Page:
DeKALB – A national organic food and seed company has taken notice of the work by DeKalb County Community Gardens and is rewarding it, too.
The group received one of two $20,000 grants from Seeds of Change by being involved in a national online voting contest in April. The final judging was conducted by a panel.
“We’re grateful for the support we got from the community,” said Dan Kenney, founder and executive director of organization. “This really was a community effort.”
According to a news release from the community gardens group, it was chosen from more than 600 applicants nationwide. Voting ran from April 1 to April 21, and the top 50 vote-getters moved to the final round of judging.
Judges looked for projects that helped educate others about where their food comes from and work to make a healthier and more sustainable community, the release states.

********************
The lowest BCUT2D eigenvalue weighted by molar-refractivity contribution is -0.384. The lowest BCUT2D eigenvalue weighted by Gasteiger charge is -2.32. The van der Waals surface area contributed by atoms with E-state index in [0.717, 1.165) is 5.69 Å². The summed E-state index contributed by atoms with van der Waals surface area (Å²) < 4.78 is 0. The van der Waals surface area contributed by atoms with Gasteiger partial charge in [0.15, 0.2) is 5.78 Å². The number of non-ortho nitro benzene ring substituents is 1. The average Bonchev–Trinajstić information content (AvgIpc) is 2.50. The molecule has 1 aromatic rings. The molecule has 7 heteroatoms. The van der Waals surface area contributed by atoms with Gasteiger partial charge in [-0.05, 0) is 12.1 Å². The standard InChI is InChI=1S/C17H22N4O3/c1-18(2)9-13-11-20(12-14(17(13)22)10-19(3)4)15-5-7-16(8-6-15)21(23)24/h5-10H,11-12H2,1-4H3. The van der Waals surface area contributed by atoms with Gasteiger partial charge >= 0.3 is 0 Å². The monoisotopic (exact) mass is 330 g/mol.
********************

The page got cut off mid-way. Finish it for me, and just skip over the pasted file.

DeKalb County Community Gardens will use the money for its plans to start an orchard at the Annie Glidden Outreach Garden near the DeKalb County government complex on Annie Glidden Road in DeKalb and a food forest at Old State Route 64 and Five Points Road, west of Sycamore.
Officials will come up with an overall design for both locations and start planting fruit and nut trees, berry bushes and perennial crops such as asparagus by the end of this year, Kenney said. The planting process should be complete within three years, he said.
Kenney believes his organization was chosen partly because of the more than 60 community partnerships he has formed. The community gardens program has expanded to nearly 40 locations around the county. Last year, it raised more than 16,000 pounds of food for food pantries and others in need.
“We value what we’re trying to do with DeKalb County Community Gardens,” Kenney said. “We make it a true community effort.”